Read more about the campaign here.

A psychologist and co-founder of a mental health NGO called Customize Cognition, Ritika forayed into the space of menstrual health and hygiene, sexual and reproductive healthcare and rights and gender equality as an MHM Fellow with YKA. She says, “The experience of working on MHM/SRHR and gender equality has been an enriching and eye-opening experience. I have learned what’s beneath the surface of the issue, be it awareness, lack of resources or disregard for trans men, who also menstruate.”

The Transmen-ses campaign aims to tackle the issue of silence and disregard for trans men’s menstruation needs, by mobilising gender sensitive health professionals and gender neutral restrooms in Lucknow.

Read more about the campaign here.

A Computer Science engineer by education, Nitisha started her career in the corporate sector, before realising she wanted to work in the development and social justice space. Since then, she has worked with Teach For India and Care India and is from the founding batch of Indian School of Development Management (ISDM), a one of its kind organisation creating leaders for the development sector through its experiential learning post graduate program.

As a Youth Ki Awaaz Menstrual Health Fellow, Nitisha has started Let’s Talk Period, a campaign to mobilise young people to switch to sustainable period products. She says, “80 lakh women in Delhi use non-biodegradable sanitary products, generate 3000 tonnes of menstrual waste, that takes 500-800 years to decompose; which in turn contributes to the health issues of all menstruators, increased burden of waste management on the city and harmful living environment for all citizens.

Let’s Talk Period aims to change this by

Find out more about her campaign here.

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A former Assistant Secretary with the Ministry of Women and Child Development in West Bengal for three months, Lakshmi Bhavya has been championing the cause of menstrual hygiene in her district. By associating herself with the Lalana Campaign, a holistic menstrual hygiene awareness campaign which is conducted by the Anahat NGO, Lakshmi has been slowly breaking taboos when it comes to periods and menstrual hygiene.

A Gender Rights Activist working with the tribal and marginalized communities in india, Srilekha is a PhD scholar working on understanding body and sexuality among tribal girls, to fill the gaps in research around indigenous women and their stories. Srilekha has worked extensively at the grassroots level with community based organisations, through several advocacy initiatives around Gender, Mental Health, Menstrual Hygiene and Sexual and Reproductive Health Rights (SRHR) for the indigenous in Jharkhand, over the last 6 years.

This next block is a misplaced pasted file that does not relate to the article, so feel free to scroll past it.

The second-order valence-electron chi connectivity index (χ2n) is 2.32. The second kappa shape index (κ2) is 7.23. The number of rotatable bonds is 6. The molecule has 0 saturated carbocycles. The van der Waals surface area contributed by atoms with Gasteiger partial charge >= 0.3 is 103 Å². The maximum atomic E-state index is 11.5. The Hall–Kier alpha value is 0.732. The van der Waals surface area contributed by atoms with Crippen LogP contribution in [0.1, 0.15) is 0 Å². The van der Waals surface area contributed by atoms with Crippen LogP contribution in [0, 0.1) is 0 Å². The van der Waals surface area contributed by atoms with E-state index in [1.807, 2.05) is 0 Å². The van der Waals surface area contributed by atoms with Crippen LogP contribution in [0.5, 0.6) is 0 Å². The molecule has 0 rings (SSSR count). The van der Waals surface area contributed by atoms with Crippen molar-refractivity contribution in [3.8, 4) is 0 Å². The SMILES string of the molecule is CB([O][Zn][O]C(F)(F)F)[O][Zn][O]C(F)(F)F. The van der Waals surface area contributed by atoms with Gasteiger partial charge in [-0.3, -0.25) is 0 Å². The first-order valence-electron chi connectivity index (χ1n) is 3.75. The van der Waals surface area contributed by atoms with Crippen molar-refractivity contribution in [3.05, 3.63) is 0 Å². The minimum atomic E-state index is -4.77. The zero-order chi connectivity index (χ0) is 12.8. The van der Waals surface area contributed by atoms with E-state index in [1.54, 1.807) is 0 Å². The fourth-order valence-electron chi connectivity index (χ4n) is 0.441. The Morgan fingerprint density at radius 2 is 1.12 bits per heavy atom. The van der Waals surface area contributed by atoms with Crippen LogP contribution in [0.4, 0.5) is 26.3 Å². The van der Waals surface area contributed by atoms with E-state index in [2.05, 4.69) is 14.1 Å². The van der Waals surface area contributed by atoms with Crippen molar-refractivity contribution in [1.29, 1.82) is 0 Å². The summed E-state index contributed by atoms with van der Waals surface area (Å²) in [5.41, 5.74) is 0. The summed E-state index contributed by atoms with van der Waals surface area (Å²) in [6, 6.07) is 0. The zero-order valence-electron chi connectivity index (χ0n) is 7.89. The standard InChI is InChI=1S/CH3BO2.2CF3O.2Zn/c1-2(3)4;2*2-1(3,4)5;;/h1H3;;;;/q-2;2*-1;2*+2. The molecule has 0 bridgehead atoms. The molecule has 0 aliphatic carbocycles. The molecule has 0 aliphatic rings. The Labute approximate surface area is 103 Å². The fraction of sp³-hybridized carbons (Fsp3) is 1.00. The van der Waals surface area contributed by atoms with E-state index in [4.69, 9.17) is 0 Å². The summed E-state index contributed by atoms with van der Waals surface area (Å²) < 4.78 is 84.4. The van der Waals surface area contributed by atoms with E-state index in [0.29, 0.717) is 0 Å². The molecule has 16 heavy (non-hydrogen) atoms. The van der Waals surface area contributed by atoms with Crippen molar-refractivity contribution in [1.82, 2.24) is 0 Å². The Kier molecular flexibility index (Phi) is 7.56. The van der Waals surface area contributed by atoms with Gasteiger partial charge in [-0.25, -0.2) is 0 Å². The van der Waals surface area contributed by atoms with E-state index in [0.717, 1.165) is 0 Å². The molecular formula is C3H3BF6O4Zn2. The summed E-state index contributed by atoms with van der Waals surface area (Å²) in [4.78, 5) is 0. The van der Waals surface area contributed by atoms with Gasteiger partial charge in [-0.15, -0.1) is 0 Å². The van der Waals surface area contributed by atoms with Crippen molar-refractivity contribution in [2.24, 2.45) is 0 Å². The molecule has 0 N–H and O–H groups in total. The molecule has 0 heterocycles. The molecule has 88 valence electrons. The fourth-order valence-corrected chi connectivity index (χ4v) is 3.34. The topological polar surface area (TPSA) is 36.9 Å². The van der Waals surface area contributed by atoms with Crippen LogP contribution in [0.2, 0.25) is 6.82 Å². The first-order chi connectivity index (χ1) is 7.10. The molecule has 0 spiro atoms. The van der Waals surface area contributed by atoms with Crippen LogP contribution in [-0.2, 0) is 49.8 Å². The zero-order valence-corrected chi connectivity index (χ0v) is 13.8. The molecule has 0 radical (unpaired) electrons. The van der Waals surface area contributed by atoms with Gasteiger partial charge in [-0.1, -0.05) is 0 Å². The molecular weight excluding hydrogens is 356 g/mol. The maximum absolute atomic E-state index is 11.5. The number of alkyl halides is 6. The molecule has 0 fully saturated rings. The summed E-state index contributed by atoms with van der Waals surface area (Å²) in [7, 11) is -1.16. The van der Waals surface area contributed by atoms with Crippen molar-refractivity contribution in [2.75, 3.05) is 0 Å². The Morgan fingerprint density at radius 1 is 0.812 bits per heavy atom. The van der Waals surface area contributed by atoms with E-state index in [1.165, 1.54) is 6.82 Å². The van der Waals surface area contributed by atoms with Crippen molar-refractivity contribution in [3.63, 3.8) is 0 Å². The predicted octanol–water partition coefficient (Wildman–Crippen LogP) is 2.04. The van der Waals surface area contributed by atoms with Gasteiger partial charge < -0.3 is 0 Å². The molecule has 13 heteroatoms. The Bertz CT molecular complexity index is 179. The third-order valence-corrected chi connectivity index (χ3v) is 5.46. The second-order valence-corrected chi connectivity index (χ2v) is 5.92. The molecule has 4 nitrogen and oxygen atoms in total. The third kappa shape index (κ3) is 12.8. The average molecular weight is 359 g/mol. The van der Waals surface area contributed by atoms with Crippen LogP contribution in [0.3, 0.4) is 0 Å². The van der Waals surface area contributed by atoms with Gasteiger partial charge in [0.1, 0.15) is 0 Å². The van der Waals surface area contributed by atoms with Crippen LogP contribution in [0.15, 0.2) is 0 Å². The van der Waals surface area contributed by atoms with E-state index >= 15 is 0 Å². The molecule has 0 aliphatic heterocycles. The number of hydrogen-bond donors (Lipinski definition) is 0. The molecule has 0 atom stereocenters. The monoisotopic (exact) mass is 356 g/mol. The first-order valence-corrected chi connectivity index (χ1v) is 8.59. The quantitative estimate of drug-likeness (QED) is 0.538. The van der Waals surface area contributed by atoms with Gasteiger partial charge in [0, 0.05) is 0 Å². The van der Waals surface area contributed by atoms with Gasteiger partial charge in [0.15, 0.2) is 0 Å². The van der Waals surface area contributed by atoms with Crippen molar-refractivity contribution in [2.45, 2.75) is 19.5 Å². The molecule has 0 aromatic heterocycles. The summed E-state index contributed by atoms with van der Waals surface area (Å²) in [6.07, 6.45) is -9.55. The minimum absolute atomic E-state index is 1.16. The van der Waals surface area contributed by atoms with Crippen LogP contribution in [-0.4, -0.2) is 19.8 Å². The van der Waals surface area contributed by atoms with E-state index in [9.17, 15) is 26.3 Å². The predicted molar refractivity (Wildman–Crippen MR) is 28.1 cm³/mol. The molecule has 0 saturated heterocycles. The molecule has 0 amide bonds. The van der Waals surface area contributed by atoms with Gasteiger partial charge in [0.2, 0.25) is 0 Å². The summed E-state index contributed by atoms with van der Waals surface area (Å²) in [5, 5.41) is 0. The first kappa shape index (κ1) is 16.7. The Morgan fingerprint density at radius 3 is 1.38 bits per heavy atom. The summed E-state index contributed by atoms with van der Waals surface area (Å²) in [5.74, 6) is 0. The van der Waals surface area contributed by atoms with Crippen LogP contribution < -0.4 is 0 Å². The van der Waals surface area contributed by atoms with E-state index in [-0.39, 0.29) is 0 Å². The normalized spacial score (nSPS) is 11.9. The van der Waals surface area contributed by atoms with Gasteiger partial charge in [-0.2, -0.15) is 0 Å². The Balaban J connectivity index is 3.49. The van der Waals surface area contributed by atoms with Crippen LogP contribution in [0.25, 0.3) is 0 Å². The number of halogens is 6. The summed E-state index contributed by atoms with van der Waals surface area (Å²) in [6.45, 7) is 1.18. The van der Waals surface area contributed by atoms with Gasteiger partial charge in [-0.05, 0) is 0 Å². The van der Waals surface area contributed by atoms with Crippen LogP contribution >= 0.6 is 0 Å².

Srilekha has also contributed to sustainable livelihood projects and legal aid programs for survivors of sex trafficking. She has been conducting research based programs on maternal health, mental health, gender based violence, sex and sexuality. Her interest lies in conducting workshops for young people on life skills, feminism, gender and sexuality, trauma, resilience and interpersonal relationships.

A Guwahati-based college student pursuing her Masters in Tata Institute of Social Sciences, Bidisha started the #BleedwithDignity campaign on the technology platform Change.org, demanding that the Government of Assam install
biodegradable sanitary pad vending machines in all government schools across the state. Her petition on Change.org has already gathered support from over 90000 people and continues to grow.

Bidisha was selected in Change.org’s flagship program ‘She Creates Change’ having run successful online advocacy
campaigns, which were widely recognised. Through the #BleedwithDignity campaign; she organised and celebrated World Menstrual Hygiene Day, 2019 in Guwahati, Assam by hosting a wall mural by collaborating with local organisations. The initiative was widely covered by national and local media, and the mural was later inaugurated by the event’s chief guest Commissioner of Guwahati Municipal Corporation (GMC) Debeswar Malakar, IAS.